Secondly, while Mary Shelley has been called the “mother of horror,” there are very few female horror novelists in the game today (although that is slowly changing with outstanding work being released from writers like Sara Gran, Sarah Langan, Kathe Koja, etc.) so I’m always particularly curious about critically acclaimed debut horror novels written by women. And Slights is certainly critically acclaimed—it won the Ditmar Award (the Australian equivalent of the Hugo Award) for Best Novel in 2010 and was the winner of the Shadows Award (the best work of horror fiction from an Australian writer) for Best Fiction in 2009.
Lastly, Slights is one of the first releases from Angry Robot, an exciting new imprint whose mission is, according to their website, to “publish the best in brand new genre fiction—SF, F and WTF?!”
Slights was everything that I hoped it would be—and more. It’s a creepy kind of horror novel, the kind of sublime read that gets under your skin and leads you to distraction. It’s the story of Stephanie “Stevie” Searle, a young woman who has dealt with tragedy her entire life. Her father, a policeman, was heroically killed in the line of duty when she was only nine years old. Years later, while driving her mother home from a restaurant, she got into an accident that killed her. She has been sexually abused. One of her childhood friends simply disappeared. She almost died when she was seven from a burst appendix. She has committed suicide and almost died numerous times. During some of these attempts, Stevie has temporarily experienced the afterlife—and it wasn’t a dreamlike walk into a light, it was a dark room filled with people who hated her:
“All that sh!t about the afterlife, those people who wait for you in the light, it’s sh!t. What’s waiting is a bunch of people who want revenge. That’s what everyone sees. I have never seen the golden path, the sun-dappled air, the faces of people who love me. Anyone who says they do must be lying. There is no journey; I awaken in the place I am going, like a kidnap victim blindfolded until the prison is reached, so the escape route is lost. I am in the centre of a cold, damp room; I can feel mildew sinking into my lungs, though I can never remember breathing….”
The people waiting for Stevie in the afterlife are the hundreds of people she has insulted or offended in some way—and they’re all waiting to tear into her:
“The people waiting in the room suffer. They are alive, but part of them is snapped away at each slight. The snapped bit attaches itself to the offender, and this is what he sees after death. So the more you believe you are slighted, the lesser person you become. The horror of it is that if someone hurts you, you are in their power, because you remember them forever, whereas they will soon forget. The one who does the hurting usually doesn’t care what happens to the other, or will certainly forget that particular hurt. It is foolish to be wounded by such small things; the paper cuts of life, the slights, when the world is so terrible around us…”
Now, living alone in her parents’ house, she’s an irrevocably damaged soul—and becoming obsessed with events from her past, especially those involving her enigmatic father, who often dug in the backyard late at night. She too begins digging in the backyard and starts to find a multitude of junkyard items—a belt, a chain, a TV dial, a lunchbox, a wallet, but amongst the objects are also bones. Human bones.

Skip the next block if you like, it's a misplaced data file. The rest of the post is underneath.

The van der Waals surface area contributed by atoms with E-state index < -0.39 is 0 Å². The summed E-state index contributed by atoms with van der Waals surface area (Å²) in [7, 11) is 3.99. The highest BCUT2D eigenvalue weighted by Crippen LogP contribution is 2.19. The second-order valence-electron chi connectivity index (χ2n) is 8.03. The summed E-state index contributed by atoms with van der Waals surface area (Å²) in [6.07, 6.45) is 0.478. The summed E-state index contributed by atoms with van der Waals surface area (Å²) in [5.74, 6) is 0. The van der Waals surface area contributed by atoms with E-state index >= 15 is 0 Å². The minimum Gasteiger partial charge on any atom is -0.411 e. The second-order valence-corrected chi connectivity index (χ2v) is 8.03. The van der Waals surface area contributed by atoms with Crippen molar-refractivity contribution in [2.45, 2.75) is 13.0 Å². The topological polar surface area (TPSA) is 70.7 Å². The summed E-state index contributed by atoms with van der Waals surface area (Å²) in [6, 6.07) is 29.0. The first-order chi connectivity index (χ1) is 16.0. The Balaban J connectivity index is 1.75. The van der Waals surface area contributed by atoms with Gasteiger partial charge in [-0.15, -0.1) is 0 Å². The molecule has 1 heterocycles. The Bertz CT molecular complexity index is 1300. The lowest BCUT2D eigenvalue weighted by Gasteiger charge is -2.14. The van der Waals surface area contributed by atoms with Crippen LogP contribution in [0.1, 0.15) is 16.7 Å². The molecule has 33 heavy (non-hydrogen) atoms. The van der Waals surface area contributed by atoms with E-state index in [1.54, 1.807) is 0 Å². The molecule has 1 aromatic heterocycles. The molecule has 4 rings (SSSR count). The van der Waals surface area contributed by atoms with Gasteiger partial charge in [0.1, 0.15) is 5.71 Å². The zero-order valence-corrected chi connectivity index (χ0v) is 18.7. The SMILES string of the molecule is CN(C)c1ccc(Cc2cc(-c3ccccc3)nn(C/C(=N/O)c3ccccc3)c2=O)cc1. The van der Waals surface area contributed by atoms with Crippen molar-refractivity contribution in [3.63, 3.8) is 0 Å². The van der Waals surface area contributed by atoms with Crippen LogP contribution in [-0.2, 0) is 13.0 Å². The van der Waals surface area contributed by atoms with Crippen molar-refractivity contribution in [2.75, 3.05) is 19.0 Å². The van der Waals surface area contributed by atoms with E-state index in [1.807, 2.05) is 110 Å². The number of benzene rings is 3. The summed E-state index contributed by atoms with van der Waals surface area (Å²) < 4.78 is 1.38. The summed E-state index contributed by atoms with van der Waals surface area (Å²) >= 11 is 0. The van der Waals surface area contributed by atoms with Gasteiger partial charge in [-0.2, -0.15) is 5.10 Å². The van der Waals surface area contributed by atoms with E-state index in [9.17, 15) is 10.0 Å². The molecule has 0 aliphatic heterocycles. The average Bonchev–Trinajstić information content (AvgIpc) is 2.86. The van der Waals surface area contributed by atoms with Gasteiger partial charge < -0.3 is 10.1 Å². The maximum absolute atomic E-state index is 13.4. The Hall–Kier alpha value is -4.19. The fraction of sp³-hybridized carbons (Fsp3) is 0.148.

Family members have always said that Stevie takes after her father…
As the years pass, Stevie becomes increasingly preoccupied with her experiences in the afterlife and one day takes a monumental step—she kills someone and revives them to see if they went to their own dark room…
On one level, Slights is a chronicle of one woman’s descent into madness but it’s so much more than that. There are major subplots that make this novel simultaneously an intimate and heartrending portrayal of a girl entangled in a web of dysfunctional family secrets and also a creepy and nightmare-inducing supernatural travelogue to the Other Side. One plot thread deals with Stevie’s Aunt Jessie and her seemingly boring life as a spinster librarian. Another revolves around her brother Peter’s attempt at a normal life with a wife and kids. And yet another focuses on a detective’s attempt to uncover the secrets of Stevie’s father’s violent past.
I literally couldn’t put this novel down. It’s laudably original and Warren’s acerbic writing style is equally poetic and twisted. For example, she describes tears welling in Stevie’s eyes as “a puddle of sting”—I loved that.
Looking for a truly creepy Halloween read? Want something wildly unique and highly unusual? Seek out and read this award-winning debut novel—you wouldn’t want to slight Kaaron Warren and meet her in the dark room of your afterlife, would you?
Paul Goat Allen has been a full-time book reviewer specializing in genre fiction for almost the last two decades and has written more than 6,000 reviews for companies like Publishers Weekly, The Chicago Tribune, and BarnesandNoble.com. In his free time, he reads.
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